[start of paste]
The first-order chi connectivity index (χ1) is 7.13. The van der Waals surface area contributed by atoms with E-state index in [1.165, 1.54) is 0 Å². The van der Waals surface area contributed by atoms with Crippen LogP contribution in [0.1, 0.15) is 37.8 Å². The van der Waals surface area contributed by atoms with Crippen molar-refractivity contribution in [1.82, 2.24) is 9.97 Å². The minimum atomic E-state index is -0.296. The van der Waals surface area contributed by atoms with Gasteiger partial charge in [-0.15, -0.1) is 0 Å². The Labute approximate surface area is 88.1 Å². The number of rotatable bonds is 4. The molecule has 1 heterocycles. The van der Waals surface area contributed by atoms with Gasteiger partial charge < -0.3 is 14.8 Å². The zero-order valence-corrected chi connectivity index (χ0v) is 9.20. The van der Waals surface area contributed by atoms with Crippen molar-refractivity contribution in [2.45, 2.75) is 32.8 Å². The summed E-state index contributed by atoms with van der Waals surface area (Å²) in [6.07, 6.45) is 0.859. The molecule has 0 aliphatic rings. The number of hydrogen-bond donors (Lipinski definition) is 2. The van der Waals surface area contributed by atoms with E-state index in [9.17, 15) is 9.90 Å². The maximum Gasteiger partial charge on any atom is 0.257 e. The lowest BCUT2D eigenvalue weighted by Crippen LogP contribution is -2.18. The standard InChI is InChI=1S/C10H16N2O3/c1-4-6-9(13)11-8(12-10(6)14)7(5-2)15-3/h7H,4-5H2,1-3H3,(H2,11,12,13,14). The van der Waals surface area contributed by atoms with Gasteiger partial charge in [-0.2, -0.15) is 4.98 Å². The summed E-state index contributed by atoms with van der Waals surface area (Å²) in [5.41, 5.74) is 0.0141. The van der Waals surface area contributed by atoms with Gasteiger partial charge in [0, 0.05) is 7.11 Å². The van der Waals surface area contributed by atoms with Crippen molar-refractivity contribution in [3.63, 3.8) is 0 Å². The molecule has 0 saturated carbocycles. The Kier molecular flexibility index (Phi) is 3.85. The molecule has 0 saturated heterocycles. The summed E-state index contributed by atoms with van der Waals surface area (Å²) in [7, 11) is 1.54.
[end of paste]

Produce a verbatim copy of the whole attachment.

The first-order chi connectivity index (χ1) is 7.13. The van der Waals surface area contributed by atoms with E-state index in [1.165, 1.54) is 0 Å². The van der Waals surface area contributed by atoms with Crippen LogP contribution in [0.1, 0.15) is 37.8 Å². The van der Waals surface area contributed by atoms with Crippen molar-refractivity contribution in [1.82, 2.24) is 9.97 Å². The minimum atomic E-state index is -0.296. The van der Waals surface area contributed by atoms with Gasteiger partial charge in [-0.15, -0.1) is 0 Å². The Labute approximate surface area is 88.1 Å². The number of rotatable bonds is 4. The molecule has 1 heterocycles. The van der Waals surface area contributed by atoms with Gasteiger partial charge < -0.3 is 14.8 Å². The zero-order valence-corrected chi connectivity index (χ0v) is 9.20. The van der Waals surface area contributed by atoms with Crippen molar-refractivity contribution in [2.45, 2.75) is 32.8 Å². The summed E-state index contributed by atoms with van der Waals surface area (Å²) in [6.07, 6.45) is 0.859. The molecule has 0 aliphatic rings. The number of hydrogen-bond donors (Lipinski definition) is 2. The van der Waals surface area contributed by atoms with E-state index in [9.17, 15) is 9.90 Å². The maximum Gasteiger partial charge on any atom is 0.257 e. The lowest BCUT2D eigenvalue weighted by Crippen LogP contribution is -2.18. The standard InChI is InChI=1S/C10H16N2O3/c1-4-6-9(13)11-8(12-10(6)14)7(5-2)15-3/h7H,4-5H2,1-3H3,(H2,11,12,13,14). The van der Waals surface area contributed by atoms with Gasteiger partial charge in [-0.2, -0.15) is 4.98 Å². The summed E-state index contributed by atoms with van der Waals surface area (Å²) in [5.41, 5.74) is 0.0141. The van der Waals surface area contributed by atoms with Gasteiger partial charge in [0, 0.05) is 7.11 Å². The van der Waals surface area contributed by atoms with Crippen molar-refractivity contribution in [3.63, 3.8) is 0 Å². The molecule has 0 saturated carbocycles. The Kier molecular flexibility index (Phi) is 3.85. The molecule has 0 saturated heterocycles. The summed E-state index contributed by atoms with van der Waals surface area (Å²) in [7, 11) is 1.54.